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5 Dumb Tax Blunders That Can Cost You Money

Tax season is something most people don’t look forward to. And unless you’re expecting to get some money back, you’re probably planning to put off filing until the last possible moment. While doing your own taxes can save you money, it can backfire if you’re not careful. As you gear up to get your tax return in order, here are five potentially costly tax blunders you don’t want to make.

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1. Automatically Taking the Standard Deduction

Deductions reduce your taxable income for the year, which in turn, can push you into a lower tax bracket. Tax deductions can result in a smaller tax bill or a bigger refund.

When you file your taxes, you’ve got a choice between taking the standard deduction or itemizing. Automatically going the standard route makes filing easier, but you could miss out on the chance to claim other deductions.

If you donated a substantial amount of money to charity, for example, or you paid a pretty penny for medical and dental expenses, you may get more value from itemizing your deductions. The same goes for if you have a large amount of mortgage interest to deduct, work-related travel expenses or business expenses.

Related Article: The 50 Worst Charities in America

2. Choosing the Wrong Filing Status

5 Dumb Tax Blunders That Can Cost You Money

Your filing status determines what your tax rate is and the size of your standard deduction. If you accidentally pick the wrong status, you could leave some money on the table.

For example, if you’re single or legally separated and have at least one dependent who lives with you full-time, you can choose head of household instead of single or married filing separately. With the head of household status, you’d be entitled to a larger standard deduction and a lower tax rate.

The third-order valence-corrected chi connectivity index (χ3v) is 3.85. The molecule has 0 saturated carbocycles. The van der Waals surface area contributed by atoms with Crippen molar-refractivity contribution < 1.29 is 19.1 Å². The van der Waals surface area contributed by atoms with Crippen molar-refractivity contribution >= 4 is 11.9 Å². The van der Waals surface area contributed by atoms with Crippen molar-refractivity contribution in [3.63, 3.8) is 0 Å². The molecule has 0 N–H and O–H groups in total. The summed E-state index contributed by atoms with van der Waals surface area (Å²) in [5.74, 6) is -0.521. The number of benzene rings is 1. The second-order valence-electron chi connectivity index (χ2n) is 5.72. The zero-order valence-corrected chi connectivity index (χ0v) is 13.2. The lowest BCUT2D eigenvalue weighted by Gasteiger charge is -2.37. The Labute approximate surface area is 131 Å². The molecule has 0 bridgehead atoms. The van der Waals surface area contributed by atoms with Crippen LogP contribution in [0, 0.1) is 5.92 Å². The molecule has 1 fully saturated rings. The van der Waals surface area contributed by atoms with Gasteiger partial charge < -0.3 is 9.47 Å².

Related Article: 5 Ways New Filers Can Screw up Their Tax Returns

3. Not Checking for Errors

If you’re using an online software program to complete your return, that cuts down on room for error, but it doesn’t eliminate it entirely. If you plug in the wrong numbers somewhere, for example, that can throw the whole return off track and cause you to owe more in taxes. Leaving out key information altogether, such as income or deductions, is another costly mistake.

4. Choosing the Wrong Way to Pay

5 Dumb Tax Blunders That Can Cost You Money

Owing money to Uncle Sam is never pleasant and you may feel pressured to pay up as quickly as possible. If you can’t pay the balance due in cash, taking out a personal loan or using a credit card to cover the gap may seem like the best option. The danger you want to avoid here, however, is borrowing money at a high rate of interest if you don’t think you’ll be able to pay it off in a short period of time. Paying 15% or 18% to a credit card company doesn’t make sense if you can negotiate a payment plan with the IRS at a lower interest rate.

5. Filing Late

The IRS doesn’t cut taxpayers any slack when it comes to the filing deadline. If you file your return late, you’re automatically subject to a 5% failure-to-file penalty. This penalty continues to accrue for each month your return is late and it can eventually max out at 25% of the total amount of taxes owed.

It’s always better to file on time – even if you can’t pay your tax bill in full – to avoid the penalty. If you think you’re going to be late, requesting an extension will give you more time to get your return in without triggering the failure-to-file penalty.

Related Article: How to File a Tax Extension

Final Word

There’s no reason to hand over any more money to the IRS than you need to at tax time. Making sure that your return is error-free, adding up all of your deductible expenses and planning strategically for when and how you’ll pay can keep you from throwing away your cash unnecessarily.

Photo credit: ©iStock.com/LeoGrand, ©iStock.com/mediaphotos, ©iStock.com/Juanmonino

Rebecca Lake Rebecca Lake is a retirement, investing and estate planning expert who has been writing about personal finance for a decade. Her expertise in the finance niche also extends to home buying, credit cards, banking and small business. She's worked directly with several major financial and insurance brands, including Citibank, Discover and AIG and her writing has appeared online at U.S. News and World Report, CreditCards.com and Investopedia. Rebecca is a graduate of the University of South Carolina and she also attended Charleston Southern University as a graduate student. Originally from central Virginia, she now lives on the North Carolina coast along with her two children.
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